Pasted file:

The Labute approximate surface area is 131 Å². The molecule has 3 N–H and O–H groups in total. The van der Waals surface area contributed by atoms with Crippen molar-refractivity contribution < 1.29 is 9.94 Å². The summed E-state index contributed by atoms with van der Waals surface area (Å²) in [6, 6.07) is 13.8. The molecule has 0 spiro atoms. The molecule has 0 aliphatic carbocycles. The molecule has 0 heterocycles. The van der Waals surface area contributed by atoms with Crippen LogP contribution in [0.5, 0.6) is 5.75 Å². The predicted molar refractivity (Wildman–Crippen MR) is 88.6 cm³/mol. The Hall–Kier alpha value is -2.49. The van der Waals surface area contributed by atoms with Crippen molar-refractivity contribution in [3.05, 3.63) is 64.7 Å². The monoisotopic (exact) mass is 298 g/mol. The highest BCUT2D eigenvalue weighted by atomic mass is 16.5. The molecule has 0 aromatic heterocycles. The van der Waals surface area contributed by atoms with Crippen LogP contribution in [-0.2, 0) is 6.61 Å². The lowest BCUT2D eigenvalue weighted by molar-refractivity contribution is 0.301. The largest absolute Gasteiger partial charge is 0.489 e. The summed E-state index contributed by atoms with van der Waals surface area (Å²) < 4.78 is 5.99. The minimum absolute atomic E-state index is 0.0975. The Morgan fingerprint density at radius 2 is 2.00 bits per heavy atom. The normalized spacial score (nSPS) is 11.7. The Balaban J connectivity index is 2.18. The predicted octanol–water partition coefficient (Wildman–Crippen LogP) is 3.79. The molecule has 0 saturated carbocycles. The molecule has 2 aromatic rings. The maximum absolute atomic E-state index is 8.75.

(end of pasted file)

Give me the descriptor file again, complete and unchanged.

The Labute approximate surface area is 131 Å². The molecule has 3 N–H and O–H groups in total. The van der Waals surface area contributed by atoms with Crippen molar-refractivity contribution < 1.29 is 9.94 Å². The summed E-state index contributed by atoms with van der Waals surface area (Å²) in [6, 6.07) is 13.8. The molecule has 0 spiro atoms. The molecule has 0 aliphatic carbocycles. The molecule has 0 heterocycles. The van der Waals surface area contributed by atoms with Crippen LogP contribution in [0.5, 0.6) is 5.75 Å². The predicted molar refractivity (Wildman–Crippen MR) is 88.6 cm³/mol. The Hall–Kier alpha value is -2.49. The van der Waals surface area contributed by atoms with Crippen molar-refractivity contribution in [3.05, 3.63) is 64.7 Å². The monoisotopic (exact) mass is 298 g/mol. The highest BCUT2D eigenvalue weighted by atomic mass is 16.5. The molecule has 0 aromatic heterocycles. The van der Waals surface area contributed by atoms with Crippen LogP contribution in [-0.2, 0) is 6.61 Å². The lowest BCUT2D eigenvalue weighted by molar-refractivity contribution is 0.301. The largest absolute Gasteiger partial charge is 0.489 e. The summed E-state index contributed by atoms with van der Waals surface area (Å²) < 4.78 is 5.99. The minimum absolute atomic E-state index is 0.0975. The Morgan fingerprint density at radius 2 is 2.00 bits per heavy atom. The normalized spacial score (nSPS) is 11.7. The Balaban J connectivity index is 2.18. The predicted octanol–water partition coefficient (Wildman–Crippen LogP) is 3.79. The molecule has 0 saturated carbocycles. The molecule has 2 aromatic rings. The maximum absolute atomic E-state index is 8.75.